Having a good look at logistics, a fast train from St Pancras International station would take only 38 minutes to reach Ashford International station. From there it would be a very pleasant 21ish miles to Dungeness.
I managed to convince Dr John to come with me and we met at St Pancras just after 08:00. Even at this time, things were pretty busy and the queues for Eurostar were massive. Dr John arrived shortly before I did and soon we were on the train. Managing to get some good bicycle specific seats we settled down for the almost quick hop to Ashford.
At Ashford we actually found some difficulty getting out of the station but thankfully managed to eventually find the route out.
The route I had chosen was a good one. There was quite a bit off-road on very pleasant cycle tracks. At one point we crossed a narrow gauge railway track and I could not resist a photo opportunity. I would not have been so keen to do this had I realised how rapidly this little train actually travelled!! On the way back we passed the same way and the little train thundered past believe me!
|Don't try this without a friend to hold your bike!|
After about 15 miles or so we started to see the coastline and the barren landscape that is Dungeness. It was quite something and different in many ways to any seaside location I have been to.
I was looking out for the cottage of the late Derek Jarman, Propect Cottage and before long I was gazing at it in all its glory.
Prospect Cottage was established by the late Derek Jarman back in (I think) the mid 1980's and I remember it being featured in various articles and television programmes over the years.
Even though I have seen it it print many times I had not seen it in the flesh as it were and I have to say I found it quite beautiful.
'The Rising Sun' by John Donne (1633) adorns one of the walls of the cottage:
Busie old foole, unruly Sunne,
Why dost thou thus,
Through windowes, and through curtains call on us?
Must to thy motion lovers’ seasons run?
Sawcy pedantique wretch, goe chide
Late schoole boyes and sowre prentices,
Goe tell Court-huntsmen, that the King will ride,
Call countrey ants to harvest offices;
Love, all alike, no season knows, nor clyme,
Nor houres, dayes, moneths, which are the rags of time…
Thou sunne art halfe as happy as wee,
In that the world’s contracted thus.
Thine age askes ease, and since thy duties bee
To warme the world, that’s done in warming us.
Shine here to us, and thou art everywhere;
This bed thy centre is, these walls thy spheare
Having taken dozens of photos of the cottage and its garden, we pressed on towards the two lighthouses that along with the nuclear power station dominate the landscape.
The first lighthouse you come across started in 1961 and made of precast concrete rings. It is still in operation and was automated in 1991.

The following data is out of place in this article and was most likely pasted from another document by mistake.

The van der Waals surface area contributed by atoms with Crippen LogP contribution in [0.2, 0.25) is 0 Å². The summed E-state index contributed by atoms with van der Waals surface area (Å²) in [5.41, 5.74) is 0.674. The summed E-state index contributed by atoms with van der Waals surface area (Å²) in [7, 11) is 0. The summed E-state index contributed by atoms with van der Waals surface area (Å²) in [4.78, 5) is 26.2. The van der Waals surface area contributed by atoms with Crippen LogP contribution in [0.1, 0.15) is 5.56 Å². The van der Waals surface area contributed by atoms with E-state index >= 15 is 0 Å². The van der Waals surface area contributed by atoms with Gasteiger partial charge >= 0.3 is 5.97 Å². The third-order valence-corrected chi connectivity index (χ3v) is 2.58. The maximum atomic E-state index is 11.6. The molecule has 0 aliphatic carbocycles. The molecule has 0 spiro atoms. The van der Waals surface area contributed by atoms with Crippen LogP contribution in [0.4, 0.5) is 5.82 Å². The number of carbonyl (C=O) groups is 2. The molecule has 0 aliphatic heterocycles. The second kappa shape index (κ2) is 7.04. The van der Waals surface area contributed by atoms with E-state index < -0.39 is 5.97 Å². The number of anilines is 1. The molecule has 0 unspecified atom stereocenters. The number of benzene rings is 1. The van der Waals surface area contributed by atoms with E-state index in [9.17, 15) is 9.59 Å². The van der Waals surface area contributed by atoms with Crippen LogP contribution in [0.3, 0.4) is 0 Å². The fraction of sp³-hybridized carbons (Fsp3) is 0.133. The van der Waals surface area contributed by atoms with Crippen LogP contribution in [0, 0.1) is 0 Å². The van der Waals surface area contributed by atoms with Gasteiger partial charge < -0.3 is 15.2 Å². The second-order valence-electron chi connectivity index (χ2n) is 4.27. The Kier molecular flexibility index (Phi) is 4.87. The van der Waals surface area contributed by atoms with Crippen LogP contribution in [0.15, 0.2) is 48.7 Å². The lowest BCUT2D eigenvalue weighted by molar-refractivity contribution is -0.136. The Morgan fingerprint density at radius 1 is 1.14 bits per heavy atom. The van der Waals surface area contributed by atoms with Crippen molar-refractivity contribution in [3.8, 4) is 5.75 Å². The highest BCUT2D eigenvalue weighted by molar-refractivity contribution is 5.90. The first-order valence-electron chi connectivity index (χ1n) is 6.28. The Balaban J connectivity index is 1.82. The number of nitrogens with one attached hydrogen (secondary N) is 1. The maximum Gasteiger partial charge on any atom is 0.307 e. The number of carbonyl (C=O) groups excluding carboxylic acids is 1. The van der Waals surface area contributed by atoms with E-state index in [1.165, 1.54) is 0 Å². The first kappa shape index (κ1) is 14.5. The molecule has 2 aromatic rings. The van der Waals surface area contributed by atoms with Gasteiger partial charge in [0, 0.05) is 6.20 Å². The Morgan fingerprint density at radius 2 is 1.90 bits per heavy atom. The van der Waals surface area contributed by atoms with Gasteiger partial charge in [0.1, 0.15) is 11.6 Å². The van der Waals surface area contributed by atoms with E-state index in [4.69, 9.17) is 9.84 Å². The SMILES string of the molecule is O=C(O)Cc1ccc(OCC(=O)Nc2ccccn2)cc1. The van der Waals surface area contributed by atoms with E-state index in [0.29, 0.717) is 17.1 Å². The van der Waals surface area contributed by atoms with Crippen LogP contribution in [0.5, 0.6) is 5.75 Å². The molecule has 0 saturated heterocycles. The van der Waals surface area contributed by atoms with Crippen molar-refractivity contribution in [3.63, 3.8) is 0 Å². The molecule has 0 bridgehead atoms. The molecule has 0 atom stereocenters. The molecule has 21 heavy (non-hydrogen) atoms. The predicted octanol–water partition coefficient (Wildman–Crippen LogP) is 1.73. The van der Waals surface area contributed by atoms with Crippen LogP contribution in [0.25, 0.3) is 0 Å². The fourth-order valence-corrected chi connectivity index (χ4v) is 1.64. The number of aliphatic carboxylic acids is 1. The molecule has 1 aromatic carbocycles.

The second opened in 1904 and although no longer used as a lighthouse does serve as a visitors centre and I imagine it affords some pretty good views. I will endeavour to return to it another day.
|Dr John waiting for some food|
The power station had its licence extended to 2028 and is now owned and operated by EDF Energy. Believe it or not you can actually go on tours but I believe there are security checks that need to need to be gone through several weeks in advance of paying them a visit.
|Nuclear Power Station|
We were going to eat at a pub called the Britannia - the only one in Dungeness but sadly they were not serving food for another 40 minutes. We therefore decided to head towards the station where food was being served.
While we waited a small narrow gauge steam train pulled up and took several passengers on a short ride. This was the train I mentioned earlier and again I have to report it can certainly go at speed!
We were treated to a rather tasty cod and chips and feeling all the better for it we started to head back to Ashford Station.
Before we left Dungeness the draw of the seaside was too much and we decided to explore its famous shingle beach.
Old boats and various items of fishing equipment were being bleached over time in the warmth of the sun.
The landscape was unusual and not like any beach I had ever been to. Strange plants grew here and there, only adding to the uniqueness of the location.
The route there and back was a good one. Quiet lanes and stunning Kent countryside. I liked Dungeness a great deal and as I cycled back towards Ashford I knew I would definitely return again.
My 'Surly Disc Trucker' - the only bicycle I seem to be using at the moment - gave me reason to again assert that it is my favourite bike. It handles the road and the rough stuff quite easily and the rack and panniers make carrying whatever you want a breeze.
Arriving at Ashford Station we had cycled 42 miles. I enjoyed the ride, Dungeness and the company of Dr John. As stated, I am pretty sure I will do this ride again but next time perhaps a little longer.